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Comment Re:Cut the f*cking Carbs (Score 1) 978

Or cut the extra meals...

I eat 40% less than my parents do because I eat a moderate breakfast, a very light lunch, and a very light dinner. They eat a big breakfast, a light lunch, and then an obscenely huge dinner. They go for seconds and thirds, I have leftover dinner for lunch the next day on my first serving.

There. Is. No. Miracle. Cure. Just eat less, and your weight will shockingly be low. I'll give you a hint: that slice of steak that is 16 ounces larger than the serving amount you should be eating is harming you a lot more than that potato. By every means, you can argue that cutting out certain elements of the meals will make you lose weight for all sorts of scientific reasons, but the main problem that the bulk of Americans have is that their meals are far too big. You can stop eating carbs, but if you ever make the mistake of eating any carbs, your body bloats back up again. It'd be easier to shrink your meals. And smarter.

Comment Re:How can that be? (Score 1) 978

We in the Western culture have developed this High Noon attitude towards health. Putz through our lives, and then in the last closing minutes, lose weight and become fit in a blaze of glory.

Doesn't work that way. I've counselled people on weight loss, and I lay it on the line:

Losing weight is a change of life. You will have to give up your life as you know it; you will eat different things, you will do different things.

You will find that your old friends, the ones who are still overweight, are no longer your friends. You will find that you need to get new hobbies and new activities.

I don't understand this simpleton fixation on one small aspect of proper health as though it's the be-all and end-all.

Since the people in the program were allowed to continue eating unhealthy food in excessive amounts, is it any wonder they failed to lose weight?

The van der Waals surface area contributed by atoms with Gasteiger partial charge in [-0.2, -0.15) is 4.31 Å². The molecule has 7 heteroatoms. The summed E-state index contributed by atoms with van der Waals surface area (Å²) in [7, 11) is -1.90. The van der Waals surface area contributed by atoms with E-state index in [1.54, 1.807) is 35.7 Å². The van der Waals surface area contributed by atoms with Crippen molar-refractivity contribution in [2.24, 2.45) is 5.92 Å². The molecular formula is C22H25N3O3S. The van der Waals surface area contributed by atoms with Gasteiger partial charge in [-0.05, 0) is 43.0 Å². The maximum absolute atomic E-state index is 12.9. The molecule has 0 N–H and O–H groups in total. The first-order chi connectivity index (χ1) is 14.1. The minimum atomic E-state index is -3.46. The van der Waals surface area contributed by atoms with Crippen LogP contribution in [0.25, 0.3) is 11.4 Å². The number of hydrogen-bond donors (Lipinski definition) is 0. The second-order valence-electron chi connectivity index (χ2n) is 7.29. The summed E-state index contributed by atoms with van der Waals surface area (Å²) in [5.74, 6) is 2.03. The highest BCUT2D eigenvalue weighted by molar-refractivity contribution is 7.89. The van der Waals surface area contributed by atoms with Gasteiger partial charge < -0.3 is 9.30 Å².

Comment Re:Good God, we've gone overboard on global warmin (Score 1) 128

The Port of Long Beach has some Green initiatives going, supplying dockside power to ships, etc.

A ship runs its diesels even at dock to supply the ~6 mw of power that the ship's systems need.

One of their blurbs says that one large ship running off of dockside power instead of diesels will reduce the same pollution as 133000 cars for a day.

I was pretty astounded...this is just for an idling ship, not one that's under way.


Comment Re:Innovative features (Score 1) 140

So essentially you had health, mana and endurance? Gee, now that's new. Or at least was, around 1990 before MUDs came into existance.

Lets face it, what else is there?

Even if someone comes out with a game that calls them something completely different (indeed, as SWG did) we're still going to associate them with what we already know. Besides, these are easily identifiable and understood by most game players now.. why confuse things?

Even to knew players, anyone who understands the concept of the words "health" and "endurance" and pretty quickly figure out how they relate to their character.

SWG at least did something slightly different with them in that you could get "scars" or permanent damage to those bars that lowered your possible max until you got the damage repaired. I'm not saying this is a good system (I found it rather cumbersome and annoying) but at least they were trying something different.

Comment Re:Straight on the heels of (Score 1) 227